Royal Oak Golf Course will be judged on soil, Popham says

Royal Oak Golf Course will be judged on soil, Popham says

One year check-in with Minister of Agriculture Lana Popham on horses, weed, golf courses and more

One year into her appointment as Minister of Agriculture, Saanich South Lana Popham has accomplished a lot, with a lot more to go.

Popham spoke from her new Saanich office on Glanford Avenue, just a short distance from the Royal Oak Golf Course. The golf course is not only within her electoral district, it’s at the heart of many issues the ministry and the ALC is facing. As the popularity of golf courses wanes, the speculation be some that golf courses in the ALR should be developed for housing.

The golf course in Royal Oak is expected to be submitted to the Agricultural Land Commission for removal from the ALR. Opinions currently differ on the future of the golf course, which closed in 2015, and was bought last year for $3.5 million.

“I hear people say that they want the land to stay in the ALR to preserve the natural setting but really the ALR is about productive farming,” Popham said. “That’s not a natural setting, it means trees will be lost, there will be activity and odours. So when people think about what they want with that piece of land as an asset, do they want a working farm in the middle of Royal Oak, do they want a park, or do they want development.”

A representative of the Royal Oak Golf Course said regardless of the soil – which he claims has a lot of infill – the property is in an unsuitable location for farming, immediately adjacent to homes. If it gets sent to the Agricultural Land Commission they will make the decision based on the productivity of that land, Popham said.

“Golf courses are temporary uses of ALR,” she said. “You can put forward arguments to say there’s a housing development right beside it but really [ALC] will make the majority of their decisions based on soil classification and capability of food production.”

The ALR and farming is what brought Popham to politics. As a child on Quadra Island, Popham’s dad installed a living beehive in the bathroom.

“I’m not kidding, the hive was between the bathtub and the toilet.”

In May she launched Day of the Honey Bee to promote the importance of, and threat of, declining bee populations. Bees and food security remain two of her biggest passions, which has meant a long time studying the ALR both as critic, and now as minister.

“It’s been a giant learning curve, even as opposition critic for 10 years, it was steep,” Popham said. “I was sworn in during wildfire season 2017 and hit the ground running. In some ways it’s good, as you learn how to operate quickly… you learn a lot, I am so grateful I have another three years because I have a lot I want to do.”

From the start of her appointment Popham has wanted to revitalize and strengthen the ALR through legislation and regulations.

The August-released findings from the Agricultural Land Commission bylaw review (which Popham commissioned earlier) found the ALC is too often making land use decision that will, or won’t, lead to development. The review was lead by Jennifer Dyson, who was appointed chair of the ALC after Frank Leonard’s three year appointment ran out.

It’s the backbone of some significant changes coming to the ALC, starting with a return to one-zone system.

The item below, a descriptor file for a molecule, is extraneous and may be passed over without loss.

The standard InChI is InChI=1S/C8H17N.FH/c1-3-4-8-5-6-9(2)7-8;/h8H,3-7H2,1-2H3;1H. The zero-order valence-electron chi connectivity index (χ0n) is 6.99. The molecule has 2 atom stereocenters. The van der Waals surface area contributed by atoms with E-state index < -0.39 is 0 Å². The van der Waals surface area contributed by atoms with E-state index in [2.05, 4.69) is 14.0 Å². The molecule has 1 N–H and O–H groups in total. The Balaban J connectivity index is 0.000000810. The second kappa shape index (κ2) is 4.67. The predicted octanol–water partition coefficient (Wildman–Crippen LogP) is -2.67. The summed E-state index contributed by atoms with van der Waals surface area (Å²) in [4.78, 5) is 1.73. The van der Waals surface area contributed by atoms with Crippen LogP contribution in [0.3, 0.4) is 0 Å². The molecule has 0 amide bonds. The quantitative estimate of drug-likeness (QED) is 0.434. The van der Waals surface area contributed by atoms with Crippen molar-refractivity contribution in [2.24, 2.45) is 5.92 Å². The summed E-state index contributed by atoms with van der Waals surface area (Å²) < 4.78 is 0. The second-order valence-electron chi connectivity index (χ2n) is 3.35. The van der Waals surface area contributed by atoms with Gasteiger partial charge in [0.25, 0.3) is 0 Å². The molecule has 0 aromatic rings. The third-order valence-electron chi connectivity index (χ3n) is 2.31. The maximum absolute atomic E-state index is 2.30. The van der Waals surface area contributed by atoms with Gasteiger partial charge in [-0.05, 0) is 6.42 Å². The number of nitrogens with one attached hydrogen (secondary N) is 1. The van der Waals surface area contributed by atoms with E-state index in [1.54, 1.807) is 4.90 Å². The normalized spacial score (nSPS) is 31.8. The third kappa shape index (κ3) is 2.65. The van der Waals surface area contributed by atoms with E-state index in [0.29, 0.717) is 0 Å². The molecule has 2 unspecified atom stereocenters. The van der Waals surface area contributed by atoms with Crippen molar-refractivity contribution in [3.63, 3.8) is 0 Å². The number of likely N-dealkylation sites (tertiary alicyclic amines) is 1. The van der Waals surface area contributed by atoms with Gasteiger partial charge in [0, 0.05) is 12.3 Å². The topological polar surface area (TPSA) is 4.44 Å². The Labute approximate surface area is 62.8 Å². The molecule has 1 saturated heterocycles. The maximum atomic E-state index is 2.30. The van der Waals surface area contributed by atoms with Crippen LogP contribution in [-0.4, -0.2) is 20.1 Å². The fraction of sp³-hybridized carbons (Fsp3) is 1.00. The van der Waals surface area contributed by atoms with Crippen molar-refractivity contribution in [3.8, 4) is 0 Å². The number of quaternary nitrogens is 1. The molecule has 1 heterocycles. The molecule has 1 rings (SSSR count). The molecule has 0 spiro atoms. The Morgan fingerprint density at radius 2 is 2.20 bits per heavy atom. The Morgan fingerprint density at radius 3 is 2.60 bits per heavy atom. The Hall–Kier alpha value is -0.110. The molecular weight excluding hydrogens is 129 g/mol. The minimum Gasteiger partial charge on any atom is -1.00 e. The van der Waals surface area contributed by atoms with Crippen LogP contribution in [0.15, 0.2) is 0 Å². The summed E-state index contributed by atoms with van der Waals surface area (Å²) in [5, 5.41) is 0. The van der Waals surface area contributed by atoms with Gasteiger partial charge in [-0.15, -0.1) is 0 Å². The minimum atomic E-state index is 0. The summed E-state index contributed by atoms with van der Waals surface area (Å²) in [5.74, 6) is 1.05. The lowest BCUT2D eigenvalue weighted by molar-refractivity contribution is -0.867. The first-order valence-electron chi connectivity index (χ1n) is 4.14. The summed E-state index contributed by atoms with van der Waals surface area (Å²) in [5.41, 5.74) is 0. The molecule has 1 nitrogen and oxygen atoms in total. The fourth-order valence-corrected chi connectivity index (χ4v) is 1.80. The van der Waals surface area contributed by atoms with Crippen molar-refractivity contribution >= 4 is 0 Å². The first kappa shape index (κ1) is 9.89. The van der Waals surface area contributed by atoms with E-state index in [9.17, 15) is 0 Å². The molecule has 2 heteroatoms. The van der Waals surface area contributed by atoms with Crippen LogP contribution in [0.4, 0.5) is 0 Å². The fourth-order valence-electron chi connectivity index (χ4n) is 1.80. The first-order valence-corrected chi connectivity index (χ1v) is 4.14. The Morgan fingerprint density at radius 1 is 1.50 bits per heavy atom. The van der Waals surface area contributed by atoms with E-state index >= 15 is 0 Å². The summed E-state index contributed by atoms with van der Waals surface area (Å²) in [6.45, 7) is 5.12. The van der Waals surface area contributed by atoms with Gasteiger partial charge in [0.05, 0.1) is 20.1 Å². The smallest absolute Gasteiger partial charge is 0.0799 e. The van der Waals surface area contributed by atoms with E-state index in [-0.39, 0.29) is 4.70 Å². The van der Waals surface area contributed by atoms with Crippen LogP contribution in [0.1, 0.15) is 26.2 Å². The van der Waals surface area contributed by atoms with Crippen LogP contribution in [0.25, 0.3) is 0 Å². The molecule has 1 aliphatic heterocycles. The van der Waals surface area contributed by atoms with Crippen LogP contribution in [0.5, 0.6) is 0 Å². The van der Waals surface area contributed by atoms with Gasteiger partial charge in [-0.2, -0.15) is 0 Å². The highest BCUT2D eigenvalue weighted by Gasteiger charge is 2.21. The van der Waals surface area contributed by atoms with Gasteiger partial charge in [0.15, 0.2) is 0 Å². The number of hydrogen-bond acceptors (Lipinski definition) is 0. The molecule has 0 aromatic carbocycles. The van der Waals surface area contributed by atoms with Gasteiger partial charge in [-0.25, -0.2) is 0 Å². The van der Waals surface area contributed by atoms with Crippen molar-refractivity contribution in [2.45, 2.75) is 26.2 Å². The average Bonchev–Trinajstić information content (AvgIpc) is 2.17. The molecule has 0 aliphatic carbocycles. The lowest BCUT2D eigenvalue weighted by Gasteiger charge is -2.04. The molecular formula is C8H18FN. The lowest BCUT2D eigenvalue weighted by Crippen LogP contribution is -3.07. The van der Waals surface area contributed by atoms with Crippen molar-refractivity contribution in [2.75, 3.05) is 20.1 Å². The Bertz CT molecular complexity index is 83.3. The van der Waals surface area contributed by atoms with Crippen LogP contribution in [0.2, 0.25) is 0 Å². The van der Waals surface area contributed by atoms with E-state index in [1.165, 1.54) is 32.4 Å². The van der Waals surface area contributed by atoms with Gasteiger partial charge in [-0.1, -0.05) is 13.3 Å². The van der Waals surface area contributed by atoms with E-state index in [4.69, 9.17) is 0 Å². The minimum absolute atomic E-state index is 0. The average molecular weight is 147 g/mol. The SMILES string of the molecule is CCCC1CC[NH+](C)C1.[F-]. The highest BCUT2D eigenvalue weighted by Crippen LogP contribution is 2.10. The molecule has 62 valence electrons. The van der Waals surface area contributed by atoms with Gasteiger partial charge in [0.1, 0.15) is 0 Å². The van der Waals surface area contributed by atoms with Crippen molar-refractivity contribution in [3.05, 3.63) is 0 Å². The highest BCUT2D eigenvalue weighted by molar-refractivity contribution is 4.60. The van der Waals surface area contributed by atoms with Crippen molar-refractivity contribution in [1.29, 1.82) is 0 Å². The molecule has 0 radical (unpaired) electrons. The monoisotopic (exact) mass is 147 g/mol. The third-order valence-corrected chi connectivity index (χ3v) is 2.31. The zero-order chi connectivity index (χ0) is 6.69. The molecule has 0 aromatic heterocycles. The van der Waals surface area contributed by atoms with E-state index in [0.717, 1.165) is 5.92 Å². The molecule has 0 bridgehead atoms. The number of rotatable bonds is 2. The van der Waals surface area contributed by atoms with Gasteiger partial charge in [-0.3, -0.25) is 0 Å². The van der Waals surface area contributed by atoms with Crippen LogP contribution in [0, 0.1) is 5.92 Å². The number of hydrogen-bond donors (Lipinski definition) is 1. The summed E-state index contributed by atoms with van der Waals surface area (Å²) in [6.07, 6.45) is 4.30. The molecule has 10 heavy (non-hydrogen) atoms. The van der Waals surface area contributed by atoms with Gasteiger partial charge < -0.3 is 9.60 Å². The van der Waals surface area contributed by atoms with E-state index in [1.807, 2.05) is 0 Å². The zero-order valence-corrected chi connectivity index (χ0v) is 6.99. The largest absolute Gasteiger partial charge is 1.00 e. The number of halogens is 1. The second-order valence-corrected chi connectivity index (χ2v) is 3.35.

Popham also said to expect regulations around mega mansions on ALR land.

“We’ll be putting a stop to that, by changing the legislation,” Popham said. “We’re going to have a maximum size that you can have… there will also be regulations on where [a house] can be put on that land, so we don’t see these houses in the middle of the farm anymore, because it takes away from the capacity of that farm.”

One of the issues surrounding mega homes is illegal infill brought into the ALR, which is another issue prevalent in Saanich and the Lower Mainland.

“We’re putting a stop to that too,” Popham said.

The government recently made it possible for the municipalities to ban cement bunkers on ALR land, specifically for growing cannabis.

“I don’t believe we should be paving ALR… for a product that we really don’t have a handle on yet? If [weed] takes off we potentially could pave all the entire Agricultural Land Reserve.”

Grow cannabis wherever you want, just keep it off of class one soil, the very best soil, she said. (Popham recused herself from policy on it as her partner, a GP, prescribes it.)

There is some debate, as you can pave pads for greenhouses. And in Delta a large number of greenhouses are being converted from food production to cannabis production.

“The problem is if we start making rules about what type of agricultural product you can grow, it becomes a slippery slope. Poultry production is usually cement-based and usually in the ALR. Flower production isn’t edible but it’s agriculture [and often on pads]. Cannabis is unpredictable, we’re trying to reign it in a little bit as we see where it’s going.”

One of the ministry’s main focuses for food security is getting farmers back on the land, which has become “totally unaffordable,” Popham said.

“We’ve set the ALR up almost like a land bank for development,” Popham said. “… We haven’t been paying attention to what’s going on in the ALR.”

If the coming changes are done right ALR land values will lower in relation to development potential and other programs, such as land-matching owners with farmers, can take off.

“I’m hoping the message will be loud and clear, that ALR land is for farming and the speculation will die off” Popham said. “It’s not going to be right away but, eventually, it will change the value of that land.”

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